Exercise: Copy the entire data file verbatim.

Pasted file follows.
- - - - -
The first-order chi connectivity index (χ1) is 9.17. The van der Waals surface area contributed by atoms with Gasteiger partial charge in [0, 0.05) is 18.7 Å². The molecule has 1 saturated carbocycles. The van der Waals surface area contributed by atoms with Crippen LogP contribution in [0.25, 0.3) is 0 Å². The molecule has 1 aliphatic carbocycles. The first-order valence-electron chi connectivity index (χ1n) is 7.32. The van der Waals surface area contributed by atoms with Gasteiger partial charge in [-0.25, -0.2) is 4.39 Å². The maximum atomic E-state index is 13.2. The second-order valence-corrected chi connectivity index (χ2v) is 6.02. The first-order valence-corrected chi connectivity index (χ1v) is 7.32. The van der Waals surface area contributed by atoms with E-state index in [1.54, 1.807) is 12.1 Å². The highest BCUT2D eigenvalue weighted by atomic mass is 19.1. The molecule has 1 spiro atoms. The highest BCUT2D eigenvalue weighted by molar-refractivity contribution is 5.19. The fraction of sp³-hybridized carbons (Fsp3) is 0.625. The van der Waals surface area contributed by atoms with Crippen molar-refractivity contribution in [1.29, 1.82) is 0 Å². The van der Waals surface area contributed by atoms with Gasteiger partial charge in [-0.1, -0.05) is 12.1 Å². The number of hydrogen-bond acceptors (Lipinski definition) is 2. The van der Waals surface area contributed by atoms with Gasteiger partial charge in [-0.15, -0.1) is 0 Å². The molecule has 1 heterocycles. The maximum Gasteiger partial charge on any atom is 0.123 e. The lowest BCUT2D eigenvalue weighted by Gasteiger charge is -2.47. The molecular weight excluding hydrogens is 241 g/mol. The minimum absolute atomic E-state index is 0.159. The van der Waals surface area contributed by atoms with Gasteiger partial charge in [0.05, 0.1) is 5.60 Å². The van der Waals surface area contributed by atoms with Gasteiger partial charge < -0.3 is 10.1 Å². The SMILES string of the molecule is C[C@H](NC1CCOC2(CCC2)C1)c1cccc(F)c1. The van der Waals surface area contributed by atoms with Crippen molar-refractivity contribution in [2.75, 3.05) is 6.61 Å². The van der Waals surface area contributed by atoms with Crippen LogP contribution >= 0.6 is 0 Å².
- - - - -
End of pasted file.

The first-order chi connectivity index (χ1) is 9.17. The van der Waals surface area contributed by atoms with Gasteiger partial charge in [0, 0.05) is 18.7 Å². The molecule has 1 saturated carbocycles. The van der Waals surface area contributed by atoms with Crippen LogP contribution in [0.25, 0.3) is 0 Å². The molecule has 1 aliphatic carbocycles. The first-order valence-electron chi connectivity index (χ1n) is 7.32. The van der Waals surface area contributed by atoms with Gasteiger partial charge in [-0.25, -0.2) is 4.39 Å². The maximum atomic E-state index is 13.2. The second-order valence-corrected chi connectivity index (χ2v) is 6.02. The first-order valence-corrected chi connectivity index (χ1v) is 7.32. The van der Waals surface area contributed by atoms with E-state index in [1.54, 1.807) is 12.1 Å². The highest BCUT2D eigenvalue weighted by atomic mass is 19.1. The molecule has 1 spiro atoms. The highest BCUT2D eigenvalue weighted by molar-refractivity contribution is 5.19. The fraction of sp³-hybridized carbons (Fsp3) is 0.625. The van der Waals surface area contributed by atoms with Crippen molar-refractivity contribution in [1.29, 1.82) is 0 Å². The van der Waals surface area contributed by atoms with Gasteiger partial charge in [-0.1, -0.05) is 12.1 Å². The number of hydrogen-bond acceptors (Lipinski definition) is 2. The van der Waals surface area contributed by atoms with Gasteiger partial charge in [-0.15, -0.1) is 0 Å². The molecule has 1 heterocycles. The maximum Gasteiger partial charge on any atom is 0.123 e. The lowest BCUT2D eigenvalue weighted by Gasteiger charge is -2.47. The molecular weight excluding hydrogens is 241 g/mol. The minimum absolute atomic E-state index is 0.159. The van der Waals surface area contributed by atoms with Gasteiger partial charge in [0.05, 0.1) is 5.60 Å². The van der Waals surface area contributed by atoms with Gasteiger partial charge < -0.3 is 10.1 Å². The SMILES string of the molecule is C[C@H](NC1CCOC2(CCC2)C1)c1cccc(F)c1. The van der Waals surface area contributed by atoms with Crippen molar-refractivity contribution in [2.75, 3.05) is 6.61 Å². The van der Waals surface area contributed by atoms with Crippen LogP contribution >= 0.6 is 0 Å².